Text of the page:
Searching over 5,500,000 cases.


searching
Buy This Entire Record For $7.95

Download the entire decision to receive the complete text, official citation,
docket number, dissents and concurrences, and footnotes for this case.

Learn more about what you receive with purchase of this case.

J & J Sports Productions, Inc. v. Pistol Pete's Bar & Grill LLC

United States District Court, D. Connecticut

June 13, 2018

J & J SPORTS PRODUCTIONS, INC., Plaintiff,
v.
PISTOL PETE'S BAR & GRILL LLC AND PETER W. ODDO, SR., Defendants.

          ORDER GRANTING MOTION FOR ENTRY OF DEFAULT JUDGMENT

          JEFFREY ALKER MEYER UNITED STATES DISTRICT JUDGE.

         Plaintiff J & J Sports Productions, Inc., is a corporation that distributes and licenses sporting events to commercial locations. Plaintiff held the exclusive distribution rights to the broadcast of Floyd Mayweather, Jr. vs. Manny Pacquiao, a boxing match that took place on May 2, 2015. Plaintiff has sued defendants-a bar/restaurant and its owner-under 47 U.S.C. §§ 553 and 605 for unlawfully intercepting plaintiff's broadcast of the boxing match and exhibiting it to customers of the bar/restaurant without plaintiff's authorization.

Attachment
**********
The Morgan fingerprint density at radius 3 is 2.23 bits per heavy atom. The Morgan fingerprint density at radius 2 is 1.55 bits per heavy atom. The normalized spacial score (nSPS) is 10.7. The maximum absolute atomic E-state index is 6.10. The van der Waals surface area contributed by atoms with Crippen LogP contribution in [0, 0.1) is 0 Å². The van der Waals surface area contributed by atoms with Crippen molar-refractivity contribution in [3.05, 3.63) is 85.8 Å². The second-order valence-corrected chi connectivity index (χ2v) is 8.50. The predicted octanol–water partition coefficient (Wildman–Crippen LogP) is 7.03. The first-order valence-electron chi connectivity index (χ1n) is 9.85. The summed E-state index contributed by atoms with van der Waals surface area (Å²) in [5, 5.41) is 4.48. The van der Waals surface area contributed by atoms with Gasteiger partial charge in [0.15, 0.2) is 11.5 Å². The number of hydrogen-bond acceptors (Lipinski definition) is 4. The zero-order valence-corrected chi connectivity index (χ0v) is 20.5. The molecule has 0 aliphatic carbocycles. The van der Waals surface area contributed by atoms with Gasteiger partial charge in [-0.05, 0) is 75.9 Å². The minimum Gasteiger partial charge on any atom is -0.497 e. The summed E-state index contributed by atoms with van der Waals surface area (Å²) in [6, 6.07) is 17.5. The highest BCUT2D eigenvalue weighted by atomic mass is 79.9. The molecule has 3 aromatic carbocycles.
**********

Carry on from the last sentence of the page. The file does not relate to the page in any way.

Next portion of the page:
Defendants have entirely failed to plead or otherwise defend against plaintiff's complaint, and their defaults were entered on May 30, 2018. Doc. #12. Plaintiff has now moved for default judgment and seeks statutory damages in the amount of $10, 000, enhanced statutory damages in the amount of $40, 000, and an award of attorney's fees and costs. In support of its motion, plaintiff has submitted affidavits, a licensing agreement, advertisements, a report documenting defendants' broadcast of the event, and a billing record of attorney's fees and costs. After review of all materials submitted by plaintiff, I conclude that default judgment shall enter in the amount of $9, 350 with an additional $5, 687.50 of attorney's fees and $615 of costs.